Used Download Store ReDigi Gets Cease-and-Desist Letter From RIAA
Used Download Store ReDigi Gets Cease-and-Desist Letter From RIAA

Given the business model, it was only a matter of time before "used" download store ReDigi was contacted by rights owners. On November 10, the RIAA sent a cease-and-desist letter to the company on behalf of the four of its members: Universal Music, Sony Music Entertainment, Warner Music Entertainment and EMI Music North America.

The letter states "there can be no doubt that ReDigi's conduct constitutes willful copyright infringement." The RIAA demands that ReDigi cease and desist its infringing activities, quarantine copies of its members' sound recordings on its servers and remove the names and likenesses of artists signed to RIAA members.

ReDigi disagrees with the RIAA's stance, however. In a response to the RIAA letter, an excerpt of which was posted at the New York Times, the company defends its technology as "far superior" to any other secondary market. "ReDigi is a strong ally to R.I.A.A. and copyright holder, antipiracy initiatives by providing an elective tool for people to remove previously pirated music from their devices, thereby helping significantly reduce the number of pirated tracks in the music ecosphere," it states.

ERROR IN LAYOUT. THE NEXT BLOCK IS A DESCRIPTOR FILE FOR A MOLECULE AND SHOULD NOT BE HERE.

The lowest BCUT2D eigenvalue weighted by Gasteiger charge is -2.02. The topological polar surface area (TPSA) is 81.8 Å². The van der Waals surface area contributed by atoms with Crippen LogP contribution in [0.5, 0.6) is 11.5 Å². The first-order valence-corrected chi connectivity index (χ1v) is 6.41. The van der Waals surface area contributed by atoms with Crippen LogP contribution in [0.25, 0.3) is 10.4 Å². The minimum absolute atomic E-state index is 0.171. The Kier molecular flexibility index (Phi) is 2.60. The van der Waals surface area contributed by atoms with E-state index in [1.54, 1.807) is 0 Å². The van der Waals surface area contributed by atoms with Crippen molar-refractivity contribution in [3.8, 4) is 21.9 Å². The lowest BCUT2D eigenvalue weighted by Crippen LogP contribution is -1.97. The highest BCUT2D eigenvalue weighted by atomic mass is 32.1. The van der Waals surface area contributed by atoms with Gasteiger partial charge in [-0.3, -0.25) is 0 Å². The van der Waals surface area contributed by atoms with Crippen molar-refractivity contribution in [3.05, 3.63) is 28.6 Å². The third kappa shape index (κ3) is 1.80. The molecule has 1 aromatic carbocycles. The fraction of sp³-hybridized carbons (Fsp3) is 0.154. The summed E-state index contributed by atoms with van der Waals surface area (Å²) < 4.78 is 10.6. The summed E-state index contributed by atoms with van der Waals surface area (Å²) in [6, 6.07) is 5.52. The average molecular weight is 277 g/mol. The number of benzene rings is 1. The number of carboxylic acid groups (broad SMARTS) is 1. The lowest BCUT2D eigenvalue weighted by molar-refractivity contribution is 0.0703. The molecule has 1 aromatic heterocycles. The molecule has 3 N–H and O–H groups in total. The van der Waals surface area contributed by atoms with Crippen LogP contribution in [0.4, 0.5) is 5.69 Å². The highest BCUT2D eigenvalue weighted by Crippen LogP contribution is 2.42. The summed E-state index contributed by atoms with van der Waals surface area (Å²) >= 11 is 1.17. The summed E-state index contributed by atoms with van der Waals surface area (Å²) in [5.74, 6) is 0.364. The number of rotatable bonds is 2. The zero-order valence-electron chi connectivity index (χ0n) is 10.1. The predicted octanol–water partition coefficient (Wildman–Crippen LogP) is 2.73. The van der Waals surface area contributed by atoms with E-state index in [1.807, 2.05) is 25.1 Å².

ReDigi is effectively a used MP3 store that allows users to sell their unwanted music downloads for credit against purchases made at the store. Earlier this year, the Cambridge, Mass.-based raised $535,000 in a $1.5 million funding round from an unspecified investor.

The RIAA and ReDigi have differing opinions on the interpretation of Section 109 of the Copyright Act, or the "first sale doctrine." The first sale doctrine is what allows for the sale of a copyrighted work - a used CD, for example - without permission. In its letter to ReDigi, the RIAA argues Section 109 allows the owner of a particular copy or phonorecord to sell that particular copy. "It does not permit the owner to make another copy, sell the second and destroy the original," the letter states.

But ReDigi doesn't believe its system actually creates copies of copyrighted works. In a conversation with last month, CEO John Ossenmacher described the process as an instantaneous, simultaneous transaction. "When our transaction goes from one person to another, there's no copying involved in that transaction." He added, "We believe [the first sale doctrine] absolutely applies" to digital goods. "There's a lot of stuff we won't take. What we take is anything we believe absolutely falls under first-sale doctrine."

ReDigi's system allows its users to sell songs by uploading them to the service, after which the ReDigi removes the files from the user's computer. For each song uploaded the seller earns a Redigi coupon to purchase a song at a discounted price. Sellers get credits when the songs they upload sell to other users. Credits can also be purchased using a credit card or PayPal.

As of Monday night, ReDigi claimed to have over 8,500 songs for sale. Its top songs are popular songs such as Katy Perry's "E.T.," Wiz Khalifa's "Friendly" and Lady Gaga's "Born This Way." Each can be purchased for just 59 cents, or 70 cents less than they would cost at iTunes. Songs that are not currently in stock can be put on backorder and purchased after being sold by another ReDigi user.